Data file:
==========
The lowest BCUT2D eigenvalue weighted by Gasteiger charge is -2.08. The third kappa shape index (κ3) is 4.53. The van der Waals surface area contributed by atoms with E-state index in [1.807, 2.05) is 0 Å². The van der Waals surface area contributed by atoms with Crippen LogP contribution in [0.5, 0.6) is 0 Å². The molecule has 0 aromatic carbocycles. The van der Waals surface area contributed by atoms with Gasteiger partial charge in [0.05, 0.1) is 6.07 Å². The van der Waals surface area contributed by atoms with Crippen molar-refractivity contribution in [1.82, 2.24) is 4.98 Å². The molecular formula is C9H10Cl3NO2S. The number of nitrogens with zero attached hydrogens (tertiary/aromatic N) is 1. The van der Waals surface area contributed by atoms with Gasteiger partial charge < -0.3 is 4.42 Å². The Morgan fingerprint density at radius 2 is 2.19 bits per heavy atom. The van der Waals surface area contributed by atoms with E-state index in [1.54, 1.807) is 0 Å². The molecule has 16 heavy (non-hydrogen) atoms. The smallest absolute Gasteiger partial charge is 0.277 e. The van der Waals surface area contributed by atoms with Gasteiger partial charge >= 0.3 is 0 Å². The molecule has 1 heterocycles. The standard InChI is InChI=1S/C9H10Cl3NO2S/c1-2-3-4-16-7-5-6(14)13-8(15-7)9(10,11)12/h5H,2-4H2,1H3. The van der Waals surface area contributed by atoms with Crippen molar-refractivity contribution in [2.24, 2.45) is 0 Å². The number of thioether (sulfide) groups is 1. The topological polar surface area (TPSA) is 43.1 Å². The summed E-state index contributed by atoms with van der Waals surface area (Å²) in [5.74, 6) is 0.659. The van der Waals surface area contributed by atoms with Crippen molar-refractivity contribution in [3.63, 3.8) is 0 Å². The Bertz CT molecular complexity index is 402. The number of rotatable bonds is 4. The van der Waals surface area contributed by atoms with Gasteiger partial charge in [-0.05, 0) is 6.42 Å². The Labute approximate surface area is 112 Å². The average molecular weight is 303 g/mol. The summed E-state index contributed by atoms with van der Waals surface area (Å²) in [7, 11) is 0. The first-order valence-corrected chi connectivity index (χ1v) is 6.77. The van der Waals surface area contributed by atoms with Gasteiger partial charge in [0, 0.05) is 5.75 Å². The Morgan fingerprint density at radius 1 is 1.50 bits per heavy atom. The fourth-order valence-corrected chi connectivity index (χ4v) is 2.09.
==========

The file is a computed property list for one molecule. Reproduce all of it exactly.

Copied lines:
The lowest BCUT2D eigenvalue weighted by Gasteiger charge is -2.08. The third kappa shape index (κ3) is 4.53. The van der Waals surface area contributed by atoms with E-state index in [1.807, 2.05) is 0 Å². The van der Waals surface area contributed by atoms with Crippen LogP contribution in [0.5, 0.6) is 0 Å². The molecule has 0 aromatic carbocycles. The van der Waals surface area contributed by atoms with Gasteiger partial charge in [0.05, 0.1) is 6.07 Å². The van der Waals surface area contributed by atoms with Crippen molar-refractivity contribution in [1.82, 2.24) is 4.98 Å². The molecular formula is C9H10Cl3NO2S. The number of nitrogens with zero attached hydrogens (tertiary/aromatic N) is 1. The van der Waals surface area contributed by atoms with Gasteiger partial charge < -0.3 is 4.42 Å². The Morgan fingerprint density at radius 2 is 2.19 bits per heavy atom. The van der Waals surface area contributed by atoms with E-state index in [1.54, 1.807) is 0 Å². The molecule has 16 heavy (non-hydrogen) atoms. The smallest absolute Gasteiger partial charge is 0.277 e. The van der Waals surface area contributed by atoms with Gasteiger partial charge >= 0.3 is 0 Å². The molecule has 1 heterocycles. The standard InChI is InChI=1S/C9H10Cl3NO2S/c1-2-3-4-16-7-5-6(14)13-8(15-7)9(10,11)12/h5H,2-4H2,1H3. The van der Waals surface area contributed by atoms with Crippen molar-refractivity contribution in [2.24, 2.45) is 0 Å². The number of thioether (sulfide) groups is 1. The topological polar surface area (TPSA) is 43.1 Å². The summed E-state index contributed by atoms with van der Waals surface area (Å²) in [5.74, 6) is 0.659. The van der Waals surface area contributed by atoms with Crippen molar-refractivity contribution in [3.63, 3.8) is 0 Å². The Bertz CT molecular complexity index is 402. The number of rotatable bonds is 4. The van der Waals surface area contributed by atoms with Gasteiger partial charge in [-0.05, 0) is 6.42 Å². The Labute approximate surface area is 112 Å². The average molecular weight is 303 g/mol. The summed E-state index contributed by atoms with van der Waals surface area (Å²) in [7, 11) is 0. The first-order valence-corrected chi connectivity index (χ1v) is 6.77. The van der Waals surface area contributed by atoms with Gasteiger partial charge in [0, 0.05) is 5.75 Å². The Morgan fingerprint density at radius 1 is 1.50 bits per heavy atom. The fourth-order valence-corrected chi connectivity index (χ4v) is 2.09.